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So I found out that Ontario Driver's Licences have the following format: LXXXX - NNNIY - YMMDD

L - first letter of last name XXXX - number referring to your last name NNN - number referring to your first name I - number referring to your middle initial (0 if you don't have one) YY - year of birth MM - month of birth - add 50 to month if you are female DD - day of birth

My question is, what is the encoding system they use for the first 5 alphanumeric digits? The first letter is the first letter of your last name, but what about the numbers? Everyone with the same last name will have the same first 5 alphanumeric digits. I used to think Ontario had propitiatory system with a database of last names, and attached a number onto them, but I discovered that New Jersey and Quebec uses the SAME system as well by looking at their sample licences on google. I wonder if anyone knows how the name is encoded. I've found something about the SoundEx system, but I don't think it applies in this case. This question has been brought up once at Decoding New Jersey Driver's License Codes but they did not manage to crack the code. Thanks!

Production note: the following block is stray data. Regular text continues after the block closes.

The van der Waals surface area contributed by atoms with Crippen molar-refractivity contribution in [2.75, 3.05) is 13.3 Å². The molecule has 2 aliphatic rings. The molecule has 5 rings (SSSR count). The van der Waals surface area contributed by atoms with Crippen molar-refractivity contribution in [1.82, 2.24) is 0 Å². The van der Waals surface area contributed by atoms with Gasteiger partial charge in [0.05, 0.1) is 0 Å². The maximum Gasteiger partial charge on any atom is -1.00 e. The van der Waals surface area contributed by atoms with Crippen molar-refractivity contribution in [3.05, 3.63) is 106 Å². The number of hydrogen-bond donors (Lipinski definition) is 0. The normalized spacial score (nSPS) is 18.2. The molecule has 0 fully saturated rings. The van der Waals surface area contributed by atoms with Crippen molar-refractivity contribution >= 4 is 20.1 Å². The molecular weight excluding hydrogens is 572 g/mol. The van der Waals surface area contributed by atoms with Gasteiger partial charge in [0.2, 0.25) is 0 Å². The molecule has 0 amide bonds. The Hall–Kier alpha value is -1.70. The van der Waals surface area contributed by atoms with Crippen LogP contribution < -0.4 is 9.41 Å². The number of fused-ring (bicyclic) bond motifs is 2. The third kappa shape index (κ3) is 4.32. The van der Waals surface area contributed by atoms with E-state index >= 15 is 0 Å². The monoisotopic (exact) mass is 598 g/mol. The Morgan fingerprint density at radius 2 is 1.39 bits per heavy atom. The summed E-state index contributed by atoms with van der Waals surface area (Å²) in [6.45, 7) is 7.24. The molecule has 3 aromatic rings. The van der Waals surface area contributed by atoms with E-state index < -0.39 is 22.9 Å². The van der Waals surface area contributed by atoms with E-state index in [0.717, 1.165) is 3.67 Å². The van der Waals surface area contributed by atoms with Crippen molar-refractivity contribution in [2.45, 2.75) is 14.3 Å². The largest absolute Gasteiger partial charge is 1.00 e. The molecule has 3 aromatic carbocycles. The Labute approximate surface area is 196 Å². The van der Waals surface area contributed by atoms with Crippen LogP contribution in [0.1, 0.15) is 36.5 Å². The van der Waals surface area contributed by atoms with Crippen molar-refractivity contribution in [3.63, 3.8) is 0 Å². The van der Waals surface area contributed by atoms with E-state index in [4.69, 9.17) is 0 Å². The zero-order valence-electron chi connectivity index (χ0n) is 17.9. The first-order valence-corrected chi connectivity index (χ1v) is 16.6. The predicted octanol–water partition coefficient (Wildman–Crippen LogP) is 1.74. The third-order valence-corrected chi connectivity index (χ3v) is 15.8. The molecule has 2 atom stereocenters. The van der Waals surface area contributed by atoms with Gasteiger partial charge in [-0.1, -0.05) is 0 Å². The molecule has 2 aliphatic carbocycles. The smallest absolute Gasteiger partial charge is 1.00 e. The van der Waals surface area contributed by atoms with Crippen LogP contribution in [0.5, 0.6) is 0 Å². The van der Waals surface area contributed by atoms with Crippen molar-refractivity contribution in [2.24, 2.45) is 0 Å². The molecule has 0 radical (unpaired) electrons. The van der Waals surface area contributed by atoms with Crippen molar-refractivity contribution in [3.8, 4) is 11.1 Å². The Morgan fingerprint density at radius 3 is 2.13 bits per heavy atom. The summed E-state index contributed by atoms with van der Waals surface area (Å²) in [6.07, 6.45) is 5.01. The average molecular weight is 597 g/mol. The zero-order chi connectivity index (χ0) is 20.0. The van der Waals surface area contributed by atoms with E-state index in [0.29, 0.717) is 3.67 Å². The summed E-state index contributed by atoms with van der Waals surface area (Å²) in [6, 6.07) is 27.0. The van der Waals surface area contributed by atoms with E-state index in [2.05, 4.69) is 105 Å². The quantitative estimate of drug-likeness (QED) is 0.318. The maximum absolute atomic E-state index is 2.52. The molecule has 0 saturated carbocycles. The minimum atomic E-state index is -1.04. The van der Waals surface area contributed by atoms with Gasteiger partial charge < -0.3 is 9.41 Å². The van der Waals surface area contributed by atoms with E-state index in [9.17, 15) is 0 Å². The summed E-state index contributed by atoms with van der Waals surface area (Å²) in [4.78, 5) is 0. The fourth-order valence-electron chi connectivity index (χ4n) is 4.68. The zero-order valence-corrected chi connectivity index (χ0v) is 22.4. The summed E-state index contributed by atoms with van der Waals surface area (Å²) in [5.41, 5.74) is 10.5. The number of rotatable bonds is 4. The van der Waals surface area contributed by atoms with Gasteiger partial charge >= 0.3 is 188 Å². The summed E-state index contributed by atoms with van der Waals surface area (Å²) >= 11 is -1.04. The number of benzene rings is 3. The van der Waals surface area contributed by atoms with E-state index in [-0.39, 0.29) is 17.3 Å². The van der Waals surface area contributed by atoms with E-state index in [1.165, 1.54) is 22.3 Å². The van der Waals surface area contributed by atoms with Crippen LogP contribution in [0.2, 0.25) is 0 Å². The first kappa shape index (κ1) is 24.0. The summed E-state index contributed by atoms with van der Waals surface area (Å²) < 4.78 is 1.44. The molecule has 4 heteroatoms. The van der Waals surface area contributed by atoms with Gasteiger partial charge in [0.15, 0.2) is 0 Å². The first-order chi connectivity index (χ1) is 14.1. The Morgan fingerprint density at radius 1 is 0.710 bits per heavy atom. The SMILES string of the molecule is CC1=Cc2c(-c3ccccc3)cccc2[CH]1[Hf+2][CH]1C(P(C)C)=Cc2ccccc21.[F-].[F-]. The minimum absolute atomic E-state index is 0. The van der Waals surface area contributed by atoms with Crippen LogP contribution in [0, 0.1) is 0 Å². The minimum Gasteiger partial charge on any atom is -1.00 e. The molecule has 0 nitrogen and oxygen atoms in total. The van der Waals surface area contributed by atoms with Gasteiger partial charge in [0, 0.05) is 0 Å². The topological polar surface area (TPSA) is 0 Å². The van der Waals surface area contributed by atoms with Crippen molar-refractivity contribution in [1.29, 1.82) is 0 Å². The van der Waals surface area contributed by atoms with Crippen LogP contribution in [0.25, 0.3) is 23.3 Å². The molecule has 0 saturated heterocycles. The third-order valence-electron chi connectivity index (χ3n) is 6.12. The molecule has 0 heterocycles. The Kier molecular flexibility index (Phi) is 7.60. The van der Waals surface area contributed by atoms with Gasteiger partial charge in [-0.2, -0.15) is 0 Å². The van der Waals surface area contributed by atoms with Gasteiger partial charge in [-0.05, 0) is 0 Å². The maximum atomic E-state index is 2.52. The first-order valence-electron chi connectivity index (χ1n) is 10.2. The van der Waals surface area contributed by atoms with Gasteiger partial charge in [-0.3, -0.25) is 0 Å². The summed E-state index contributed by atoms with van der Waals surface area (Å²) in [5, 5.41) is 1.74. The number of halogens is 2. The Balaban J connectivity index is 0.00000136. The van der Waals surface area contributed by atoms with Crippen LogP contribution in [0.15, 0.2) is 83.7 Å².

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  • how do we find the reference number on a quebec liscence ?
    – pat luck
    Jun 15 '19 at 21:31
  • Anyone know the format for New brunswick drivers licenses ? Jun 26 '19 at 17:41
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I know this is an old thread and probably you either figured it out on your own or gave up and dgaf anymore. But this is I believe Soundex code (It absolutely is the case for the Quebec drivers license atleast), which is based on how names sound rather than spelling.

For Quebec: SSSSL DDMMYY NN - soundex last name + license type, DOB, NN

Hope it helps someone.

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The NNNI part is wrong, my D/L has my middle name on it and the I position is a 0, you are correct for the First 5 as the Last name and the Last 6 are the birthdate.

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  • It could be that when the name was entered into the computer, it was entered as a part of your first name (this is the case for me), not a middle name. The lady at DriveTest asked me specifically if the second part of my name was my first name or my middle name, which I presume would be encoded differently.
    – jerry70450
    Feb 23 '17 at 23:21

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